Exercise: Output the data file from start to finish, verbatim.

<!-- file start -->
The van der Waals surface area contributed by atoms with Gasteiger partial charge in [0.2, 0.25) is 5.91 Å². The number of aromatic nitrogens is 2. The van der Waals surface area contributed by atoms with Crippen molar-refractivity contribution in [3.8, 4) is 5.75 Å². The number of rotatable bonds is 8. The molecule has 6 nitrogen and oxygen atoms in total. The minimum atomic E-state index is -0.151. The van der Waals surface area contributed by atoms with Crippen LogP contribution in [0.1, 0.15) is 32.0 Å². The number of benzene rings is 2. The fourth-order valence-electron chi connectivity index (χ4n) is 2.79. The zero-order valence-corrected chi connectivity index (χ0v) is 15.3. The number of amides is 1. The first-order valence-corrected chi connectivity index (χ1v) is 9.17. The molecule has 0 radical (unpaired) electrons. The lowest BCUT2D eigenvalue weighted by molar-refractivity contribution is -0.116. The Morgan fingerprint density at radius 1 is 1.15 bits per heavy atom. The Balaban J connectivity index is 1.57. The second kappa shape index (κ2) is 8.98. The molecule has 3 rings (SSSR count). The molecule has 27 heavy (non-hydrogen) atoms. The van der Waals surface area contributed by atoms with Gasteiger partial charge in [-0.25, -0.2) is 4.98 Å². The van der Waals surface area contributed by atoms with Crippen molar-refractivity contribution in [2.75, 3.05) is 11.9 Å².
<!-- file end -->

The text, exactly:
The van der Waals surface area contributed by atoms with Gasteiger partial charge in [0.2, 0.25) is 5.91 Å². The number of aromatic nitrogens is 2. The van der Waals surface area contributed by atoms with Crippen molar-refractivity contribution in [3.8, 4) is 5.75 Å². The number of rotatable bonds is 8. The molecule has 6 nitrogen and oxygen atoms in total. The minimum atomic E-state index is -0.151. The van der Waals surface area contributed by atoms with Crippen LogP contribution in [0.1, 0.15) is 32.0 Å². The number of benzene rings is 2. The fourth-order valence-electron chi connectivity index (χ4n) is 2.79. The zero-order valence-corrected chi connectivity index (χ0v) is 15.3. The number of amides is 1. The first-order valence-corrected chi connectivity index (χ1v) is 9.17. The molecule has 0 radical (unpaired) electrons. The lowest BCUT2D eigenvalue weighted by molar-refractivity contribution is -0.116. The Morgan fingerprint density at radius 1 is 1.15 bits per heavy atom. The Balaban J connectivity index is 1.57. The second kappa shape index (κ2) is 8.98. The molecule has 3 rings (SSSR count). The molecule has 27 heavy (non-hydrogen) atoms. The van der Waals surface area contributed by atoms with Gasteiger partial charge in [-0.25, -0.2) is 4.98 Å². The van der Waals surface area contributed by atoms with Crippen molar-refractivity contribution in [2.75, 3.05) is 11.9 Å².